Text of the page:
News Release

Behind Ecuador’s State of Emergency


BBC is reporting: “Ecuador protests: State of emergency declared as fuel subsidies end.” Also see New York Times: “Ecuador Declares State of Emergency as Striking Workers Block Roads.” The Ecuadorian government says some 275 people have been arrested in connection with the protests, according to Reuters, which are in reaction to changes implemented in accordance with Ecuador’s $4.2 billion agreement with the International Monetary Fund.

ANDRÉS ARAUZ, andres.arauz at
Arauz is a former Ecuadorian central bank official and a PhD candidate at the National Autonomous University of Mexico (UNAM). He is co-author, with Mark Weisbrot, of the research report, “‘Headwinds to Growth’: The IMF Program in Ecuador.” He said today: “Military and police repression were widely expected; IMF-sponsored reforms can rarely be implemented without repression. Even if Moreno outlasts these protests, the IMF agreement requires more rounds of austerity measures in the coming months, including an ‘indirect tax’ (i.e., sales) hike, so political and social instability are likely to become chronic.”

MARK WEISBROT, via Dan Beeton, beeton at
Weisbrot is co-director of the Center for Economic and Policy Research in Washington, D.C. and co-author, with Arauz, of the research report linked above.

He recently wrote a piece for for The Guardian headlined: “The IMF is hurting countries it claims to help: The fund’s loan agreement with Ecuador will worsen unemployment and poverty.”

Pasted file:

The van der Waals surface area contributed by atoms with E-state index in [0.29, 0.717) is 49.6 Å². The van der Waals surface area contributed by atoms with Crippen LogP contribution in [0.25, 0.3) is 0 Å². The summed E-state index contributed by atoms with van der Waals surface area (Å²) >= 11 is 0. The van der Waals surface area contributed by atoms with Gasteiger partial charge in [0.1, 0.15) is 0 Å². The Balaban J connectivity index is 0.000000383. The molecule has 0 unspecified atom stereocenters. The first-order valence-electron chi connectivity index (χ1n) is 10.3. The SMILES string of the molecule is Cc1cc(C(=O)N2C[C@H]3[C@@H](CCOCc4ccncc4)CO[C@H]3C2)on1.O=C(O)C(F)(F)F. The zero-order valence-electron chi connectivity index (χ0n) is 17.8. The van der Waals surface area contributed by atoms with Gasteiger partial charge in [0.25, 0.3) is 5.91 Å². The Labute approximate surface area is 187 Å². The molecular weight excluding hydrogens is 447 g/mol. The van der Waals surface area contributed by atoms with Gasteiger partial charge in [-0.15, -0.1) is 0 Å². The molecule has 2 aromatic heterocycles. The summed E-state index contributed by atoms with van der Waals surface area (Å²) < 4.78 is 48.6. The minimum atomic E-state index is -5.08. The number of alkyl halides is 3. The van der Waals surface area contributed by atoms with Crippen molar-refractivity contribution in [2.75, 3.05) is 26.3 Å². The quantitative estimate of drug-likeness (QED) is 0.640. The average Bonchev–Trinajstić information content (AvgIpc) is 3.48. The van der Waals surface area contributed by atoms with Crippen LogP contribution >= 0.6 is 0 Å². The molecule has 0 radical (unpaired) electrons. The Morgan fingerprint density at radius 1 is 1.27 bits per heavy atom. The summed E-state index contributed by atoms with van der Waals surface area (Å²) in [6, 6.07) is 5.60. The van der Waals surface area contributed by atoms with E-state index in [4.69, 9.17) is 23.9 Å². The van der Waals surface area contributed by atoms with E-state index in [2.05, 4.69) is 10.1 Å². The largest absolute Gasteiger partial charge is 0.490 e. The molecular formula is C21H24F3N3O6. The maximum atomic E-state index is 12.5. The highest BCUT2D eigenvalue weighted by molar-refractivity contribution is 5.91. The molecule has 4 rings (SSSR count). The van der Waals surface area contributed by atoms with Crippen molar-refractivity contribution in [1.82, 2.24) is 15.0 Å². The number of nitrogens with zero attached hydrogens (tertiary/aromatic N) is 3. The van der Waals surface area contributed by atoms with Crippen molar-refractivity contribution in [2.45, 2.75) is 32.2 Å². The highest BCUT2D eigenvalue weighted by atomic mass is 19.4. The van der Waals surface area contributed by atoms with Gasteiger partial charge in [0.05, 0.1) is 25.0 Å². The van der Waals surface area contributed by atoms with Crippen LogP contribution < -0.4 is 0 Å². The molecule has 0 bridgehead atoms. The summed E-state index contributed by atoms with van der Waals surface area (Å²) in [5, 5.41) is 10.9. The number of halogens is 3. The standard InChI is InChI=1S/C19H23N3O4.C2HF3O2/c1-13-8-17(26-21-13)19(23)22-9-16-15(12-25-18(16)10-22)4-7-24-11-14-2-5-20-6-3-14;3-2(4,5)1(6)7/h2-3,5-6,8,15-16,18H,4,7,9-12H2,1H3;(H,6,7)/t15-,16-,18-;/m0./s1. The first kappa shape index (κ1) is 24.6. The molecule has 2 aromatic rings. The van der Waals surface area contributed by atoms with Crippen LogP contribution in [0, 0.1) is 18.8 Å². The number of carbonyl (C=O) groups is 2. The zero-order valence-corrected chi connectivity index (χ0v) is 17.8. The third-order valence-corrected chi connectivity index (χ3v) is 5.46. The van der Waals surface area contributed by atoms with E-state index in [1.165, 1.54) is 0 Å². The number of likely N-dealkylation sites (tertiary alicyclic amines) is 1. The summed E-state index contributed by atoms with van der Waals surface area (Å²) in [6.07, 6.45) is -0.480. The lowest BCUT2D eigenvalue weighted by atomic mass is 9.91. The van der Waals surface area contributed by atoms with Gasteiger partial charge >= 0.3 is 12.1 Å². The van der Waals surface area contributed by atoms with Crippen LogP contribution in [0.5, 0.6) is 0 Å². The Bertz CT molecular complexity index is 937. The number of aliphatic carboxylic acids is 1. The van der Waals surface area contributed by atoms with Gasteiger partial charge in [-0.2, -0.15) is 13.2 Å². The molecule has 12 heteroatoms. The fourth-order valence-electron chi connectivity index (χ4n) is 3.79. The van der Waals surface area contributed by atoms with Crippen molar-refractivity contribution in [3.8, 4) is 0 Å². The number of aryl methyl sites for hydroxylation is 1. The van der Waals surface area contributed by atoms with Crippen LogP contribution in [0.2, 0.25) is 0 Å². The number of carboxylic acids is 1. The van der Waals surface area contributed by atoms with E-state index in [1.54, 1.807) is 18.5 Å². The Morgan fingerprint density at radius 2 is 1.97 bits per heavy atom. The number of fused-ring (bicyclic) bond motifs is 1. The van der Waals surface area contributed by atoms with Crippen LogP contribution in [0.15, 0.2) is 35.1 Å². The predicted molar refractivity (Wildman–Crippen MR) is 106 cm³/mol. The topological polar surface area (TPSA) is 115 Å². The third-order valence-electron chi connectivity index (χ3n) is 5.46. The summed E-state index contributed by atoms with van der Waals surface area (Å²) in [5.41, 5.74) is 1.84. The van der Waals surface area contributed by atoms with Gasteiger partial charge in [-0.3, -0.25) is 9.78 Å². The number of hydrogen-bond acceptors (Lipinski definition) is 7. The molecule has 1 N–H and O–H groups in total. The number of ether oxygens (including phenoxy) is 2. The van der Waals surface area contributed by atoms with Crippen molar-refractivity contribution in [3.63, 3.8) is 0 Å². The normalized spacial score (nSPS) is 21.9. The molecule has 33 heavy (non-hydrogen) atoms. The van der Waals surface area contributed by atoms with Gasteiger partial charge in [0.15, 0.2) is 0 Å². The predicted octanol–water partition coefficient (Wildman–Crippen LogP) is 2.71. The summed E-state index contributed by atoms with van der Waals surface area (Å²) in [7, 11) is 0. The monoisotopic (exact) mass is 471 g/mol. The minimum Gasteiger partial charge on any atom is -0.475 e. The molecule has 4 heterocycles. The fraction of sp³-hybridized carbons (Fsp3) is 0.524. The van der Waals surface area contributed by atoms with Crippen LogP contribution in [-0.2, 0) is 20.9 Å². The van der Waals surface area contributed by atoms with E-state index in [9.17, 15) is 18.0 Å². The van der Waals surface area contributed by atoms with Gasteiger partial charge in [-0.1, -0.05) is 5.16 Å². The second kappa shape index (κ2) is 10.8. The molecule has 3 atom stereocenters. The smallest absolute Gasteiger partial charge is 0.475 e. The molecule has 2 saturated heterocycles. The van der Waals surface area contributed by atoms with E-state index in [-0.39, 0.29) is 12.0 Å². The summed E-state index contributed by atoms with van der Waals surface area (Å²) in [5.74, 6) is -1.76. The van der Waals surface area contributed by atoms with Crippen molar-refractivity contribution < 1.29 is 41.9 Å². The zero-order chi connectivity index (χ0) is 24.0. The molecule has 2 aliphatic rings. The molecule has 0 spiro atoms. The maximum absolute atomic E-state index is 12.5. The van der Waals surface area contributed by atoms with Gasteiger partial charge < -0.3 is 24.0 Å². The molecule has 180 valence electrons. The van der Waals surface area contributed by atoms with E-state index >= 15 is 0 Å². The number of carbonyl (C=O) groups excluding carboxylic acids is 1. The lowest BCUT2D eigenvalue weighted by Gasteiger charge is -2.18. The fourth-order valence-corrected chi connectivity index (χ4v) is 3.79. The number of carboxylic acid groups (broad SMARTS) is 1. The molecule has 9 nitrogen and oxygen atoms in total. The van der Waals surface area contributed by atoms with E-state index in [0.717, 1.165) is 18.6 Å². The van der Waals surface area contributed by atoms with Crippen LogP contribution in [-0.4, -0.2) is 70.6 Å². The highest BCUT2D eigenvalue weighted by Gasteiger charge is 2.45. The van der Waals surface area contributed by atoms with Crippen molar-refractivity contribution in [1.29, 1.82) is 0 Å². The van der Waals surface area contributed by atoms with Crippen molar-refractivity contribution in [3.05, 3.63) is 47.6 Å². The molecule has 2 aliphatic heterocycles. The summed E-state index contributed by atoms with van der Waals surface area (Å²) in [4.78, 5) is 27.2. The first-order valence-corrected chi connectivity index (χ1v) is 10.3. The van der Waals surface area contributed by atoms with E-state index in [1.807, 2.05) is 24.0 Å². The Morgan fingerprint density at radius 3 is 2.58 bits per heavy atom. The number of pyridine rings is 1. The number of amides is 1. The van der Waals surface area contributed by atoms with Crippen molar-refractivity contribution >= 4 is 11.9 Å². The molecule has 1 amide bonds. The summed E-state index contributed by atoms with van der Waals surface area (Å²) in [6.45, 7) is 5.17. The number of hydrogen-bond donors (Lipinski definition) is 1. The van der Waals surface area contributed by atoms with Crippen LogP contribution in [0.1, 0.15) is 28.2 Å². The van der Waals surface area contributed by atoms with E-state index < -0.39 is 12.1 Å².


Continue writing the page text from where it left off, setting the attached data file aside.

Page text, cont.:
Wrote Weisbrot: “In March, Ecuador signed an agreement to borrow $4.2 billion from the IMF over three years, provided that the government would adhere to a certain economic program spelled out in the arrangement. In the words of Christine Lagarde — then the IMF chief — this was ‘a comprehensive reform program aimed at modernizing the economy and paving the way for strong, sustained, and equitable growth’.

“But is it? The program calls for an enormous tightening of the country’s national budget — about 6 percent of GDP over the next three years. (For comparison, imagine tightening the U.S. federal budget by $1.4 trillion, through some combination of cutting spending and raising taxes). In Ecuador, this will include firing tens of thousands of public sector employees, raising taxes that fall disproportionately on poor people, and making cuts to public investment.

“The overall impact of this large fiscal tightening will be to push the economy into recession … Unemployment will rise — even the IMF program projections acknowledge that — and so will poverty.”